So Henry had his first moment of existential rejection, courtesy of autism.

887210_A140107_004A

 

 

 

It’s not that Joey doesn’t care.  His affect was aloof when it came to Lily, our dear departed Black Lab.    But when we she spent a night with the vet Joey wore a distressed face and kept saying “Lily’s not here.”

Henry just experienced one of the stinky things about care giving.  You put your emotions out and you don’t get the responses you want.  We’ve been relatively blessed, as Joey has been emotionally connected (albeit expressed in some roundabout ways); many families of people with autism would kill to get even some roundabout engagement.

Lily last picture

In her day, Lily wasn’t put off by Joey’s autism.  She would hover protectively after he suffered seizures.  And in my very last picture of her  – wouldn’t you know it – she’s sharing sunshine with Joey by last year’s freshly cut Christmas tree.

 

As for Sophia the cat?  fuggedaboutit

 

Be a voice while waiting for a voice

APRIL IS AUTISM AWARENESS MONTH

A mother with considerable language skill shares about coming to terms with her daughter’s autism:  

As a speaker of English, Italian, French and Russian, the fact that my daughter did not have speech was a constant source of despair…Yes, I still find myself hoping that one day my daughter will speak to me and tell me all about what it’s like be autistic, but for now, I can wait.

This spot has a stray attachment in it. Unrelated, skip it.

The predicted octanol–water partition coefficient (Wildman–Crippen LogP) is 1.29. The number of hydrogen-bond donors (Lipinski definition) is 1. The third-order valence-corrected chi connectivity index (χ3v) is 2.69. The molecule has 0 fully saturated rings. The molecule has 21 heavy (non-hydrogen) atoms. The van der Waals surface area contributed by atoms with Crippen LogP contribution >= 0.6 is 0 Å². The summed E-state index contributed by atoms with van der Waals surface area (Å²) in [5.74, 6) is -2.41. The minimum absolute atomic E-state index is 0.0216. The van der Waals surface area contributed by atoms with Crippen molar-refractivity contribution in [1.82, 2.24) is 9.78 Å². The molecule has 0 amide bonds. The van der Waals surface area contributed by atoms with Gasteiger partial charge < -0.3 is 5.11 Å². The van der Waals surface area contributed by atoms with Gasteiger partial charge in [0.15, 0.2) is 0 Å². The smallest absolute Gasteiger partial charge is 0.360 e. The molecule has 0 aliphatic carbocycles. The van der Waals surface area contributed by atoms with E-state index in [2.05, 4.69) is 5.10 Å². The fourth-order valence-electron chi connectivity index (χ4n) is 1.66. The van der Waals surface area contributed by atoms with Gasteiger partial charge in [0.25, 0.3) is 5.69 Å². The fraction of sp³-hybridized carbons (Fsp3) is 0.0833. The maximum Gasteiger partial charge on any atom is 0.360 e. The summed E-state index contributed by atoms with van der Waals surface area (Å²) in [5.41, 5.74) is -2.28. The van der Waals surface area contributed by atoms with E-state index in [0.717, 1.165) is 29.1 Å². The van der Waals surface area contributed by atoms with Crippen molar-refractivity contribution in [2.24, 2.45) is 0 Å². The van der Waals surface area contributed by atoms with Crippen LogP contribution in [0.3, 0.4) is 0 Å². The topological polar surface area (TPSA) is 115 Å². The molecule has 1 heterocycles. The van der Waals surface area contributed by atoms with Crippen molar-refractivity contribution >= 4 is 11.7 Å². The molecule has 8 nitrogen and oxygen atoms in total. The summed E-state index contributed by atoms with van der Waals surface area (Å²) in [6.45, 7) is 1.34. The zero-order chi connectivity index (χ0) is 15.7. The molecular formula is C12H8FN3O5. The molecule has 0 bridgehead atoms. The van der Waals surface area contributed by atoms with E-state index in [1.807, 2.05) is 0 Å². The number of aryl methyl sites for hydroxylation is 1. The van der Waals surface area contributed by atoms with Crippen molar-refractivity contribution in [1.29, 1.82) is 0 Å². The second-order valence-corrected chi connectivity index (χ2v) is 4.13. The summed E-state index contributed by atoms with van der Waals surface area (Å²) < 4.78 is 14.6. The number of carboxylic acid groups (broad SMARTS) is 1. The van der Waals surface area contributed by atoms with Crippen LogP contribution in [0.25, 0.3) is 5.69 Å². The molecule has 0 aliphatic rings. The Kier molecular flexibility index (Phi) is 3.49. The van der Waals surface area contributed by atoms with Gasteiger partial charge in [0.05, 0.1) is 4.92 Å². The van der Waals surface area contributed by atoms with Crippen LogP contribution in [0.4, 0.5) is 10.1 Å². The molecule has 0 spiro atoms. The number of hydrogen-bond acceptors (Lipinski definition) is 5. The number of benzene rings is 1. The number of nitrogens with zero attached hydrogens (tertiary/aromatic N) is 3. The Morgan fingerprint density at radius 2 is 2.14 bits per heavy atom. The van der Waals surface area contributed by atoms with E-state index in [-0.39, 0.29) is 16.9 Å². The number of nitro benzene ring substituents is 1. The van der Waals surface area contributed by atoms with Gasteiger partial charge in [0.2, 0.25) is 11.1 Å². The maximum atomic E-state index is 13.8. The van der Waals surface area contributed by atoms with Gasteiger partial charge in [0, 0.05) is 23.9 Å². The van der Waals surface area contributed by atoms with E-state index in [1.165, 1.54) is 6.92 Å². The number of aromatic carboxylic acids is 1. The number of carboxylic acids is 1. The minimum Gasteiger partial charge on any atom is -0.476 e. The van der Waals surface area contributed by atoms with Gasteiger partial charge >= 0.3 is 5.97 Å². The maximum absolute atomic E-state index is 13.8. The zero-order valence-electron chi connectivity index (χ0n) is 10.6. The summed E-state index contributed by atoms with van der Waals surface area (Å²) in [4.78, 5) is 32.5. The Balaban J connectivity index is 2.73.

The mom makes use of her local newspaper to share insight into autism and the needs of family caregivers.  Being a voice for those in our care and for caregivers can spread not only awareness but opportunities for support and compassion:

Without a support group, I had no guidance on how to deal with issues created by my daughter’s condition in public, so I did the best I could to be honest and take responsibility.

When a stranger would scold my daughter or shout at her for behaving inappropriately in public, I would say, “I’m sorry. My daughter has autism. We meant no offense.”

I didn’t know how people would react, and I was surprised by the response I got. Often the person would say, “I’m sorry. I didn’t know.”

But sometimes they would say, “I have three grandchildren with autism,” or “My niece and nephew have autism,”or “My best friend’s son has severe ADHA and is on the spectrum.”

On at least one occasion, a complete stranger came up to me afterwards,, and told me about a member of their family with a disability.

There are a lot of us out there, and if you follow the news on autism, there are more of us every day.

Often we would take a few minutes to talk about the difficulties involved with rearing a child with a disability and the stress, not just about behavior, but also of not knowing where they will be developmentally in 10 years, or 20 years, or after you’re gone.

I learned that I wasn’t alone.